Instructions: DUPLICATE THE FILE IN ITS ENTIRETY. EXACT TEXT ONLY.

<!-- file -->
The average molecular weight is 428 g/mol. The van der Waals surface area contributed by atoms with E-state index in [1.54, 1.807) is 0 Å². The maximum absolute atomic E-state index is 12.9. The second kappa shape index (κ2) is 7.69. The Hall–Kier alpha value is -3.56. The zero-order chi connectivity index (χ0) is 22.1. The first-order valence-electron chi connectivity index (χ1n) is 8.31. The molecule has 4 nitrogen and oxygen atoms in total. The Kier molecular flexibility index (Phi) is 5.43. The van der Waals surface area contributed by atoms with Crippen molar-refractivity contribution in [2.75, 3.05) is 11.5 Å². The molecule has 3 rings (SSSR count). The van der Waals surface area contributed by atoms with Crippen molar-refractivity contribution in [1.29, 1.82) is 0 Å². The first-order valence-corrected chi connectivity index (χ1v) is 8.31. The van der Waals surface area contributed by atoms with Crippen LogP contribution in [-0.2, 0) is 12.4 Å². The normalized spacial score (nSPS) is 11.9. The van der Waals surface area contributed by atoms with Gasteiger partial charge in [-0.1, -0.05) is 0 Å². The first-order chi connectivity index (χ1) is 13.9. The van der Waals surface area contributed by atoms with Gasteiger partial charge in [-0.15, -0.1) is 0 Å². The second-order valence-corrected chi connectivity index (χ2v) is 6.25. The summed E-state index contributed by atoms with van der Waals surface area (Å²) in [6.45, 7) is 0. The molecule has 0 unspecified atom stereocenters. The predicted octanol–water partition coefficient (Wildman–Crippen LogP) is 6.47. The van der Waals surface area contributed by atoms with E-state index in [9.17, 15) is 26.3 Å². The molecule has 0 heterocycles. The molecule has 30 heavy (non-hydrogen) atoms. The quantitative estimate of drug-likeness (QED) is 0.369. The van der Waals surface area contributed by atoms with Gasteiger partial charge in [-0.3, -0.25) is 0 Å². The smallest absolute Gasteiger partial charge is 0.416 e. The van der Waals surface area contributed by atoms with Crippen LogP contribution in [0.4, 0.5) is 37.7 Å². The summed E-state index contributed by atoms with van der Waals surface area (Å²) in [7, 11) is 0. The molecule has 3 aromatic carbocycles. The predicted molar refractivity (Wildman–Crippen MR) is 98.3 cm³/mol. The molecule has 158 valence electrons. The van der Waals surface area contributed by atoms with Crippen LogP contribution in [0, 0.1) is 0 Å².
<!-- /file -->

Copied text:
The average molecular weight is 428 g/mol. The van der Waals surface area contributed by atoms with E-state index in [1.54, 1.807) is 0 Å². The maximum absolute atomic E-state index is 12.9. The second kappa shape index (κ2) is 7.69. The Hall–Kier alpha value is -3.56. The zero-order chi connectivity index (χ0) is 22.1. The first-order valence-electron chi connectivity index (χ1n) is 8.31. The molecule has 4 nitrogen and oxygen atoms in total. The Kier molecular flexibility index (Phi) is 5.43. The van der Waals surface area contributed by atoms with Crippen molar-refractivity contribution in [2.75, 3.05) is 11.5 Å². The molecule has 3 rings (SSSR count). The van der Waals surface area contributed by atoms with Crippen molar-refractivity contribution in [1.29, 1.82) is 0 Å². The first-order valence-corrected chi connectivity index (χ1v) is 8.31. The van der Waals surface area contributed by atoms with Crippen LogP contribution in [-0.2, 0) is 12.4 Å². The normalized spacial score (nSPS) is 11.9. The van der Waals surface area contributed by atoms with Gasteiger partial charge in [-0.1, -0.05) is 0 Å². The first-order chi connectivity index (χ1) is 13.9. The van der Waals surface area contributed by atoms with Gasteiger partial charge in [-0.15, -0.1) is 0 Å². The second-order valence-corrected chi connectivity index (χ2v) is 6.25. The summed E-state index contributed by atoms with van der Waals surface area (Å²) in [6.45, 7) is 0. The molecule has 0 unspecified atom stereocenters. The predicted octanol–water partition coefficient (Wildman–Crippen LogP) is 6.47. The van der Waals surface area contributed by atoms with E-state index in [9.17, 15) is 26.3 Å². The molecule has 0 heterocycles. The molecule has 30 heavy (non-hydrogen) atoms. The quantitative estimate of drug-likeness (QED) is 0.369. The van der Waals surface area contributed by atoms with Gasteiger partial charge in [-0.3, -0.25) is 0 Å². The smallest absolute Gasteiger partial charge is 0.416 e. The van der Waals surface area contributed by atoms with Crippen LogP contribution in [0.4, 0.5) is 37.7 Å². The summed E-state index contributed by atoms with van der Waals surface area (Å²) in [7, 11) is 0. The molecule has 3 aromatic carbocycles. The predicted molar refractivity (Wildman–Crippen MR) is 98.3 cm³/mol. The molecule has 158 valence electrons. The van der Waals surface area contributed by atoms with Crippen LogP contribution in [0, 0.1) is 0 Å².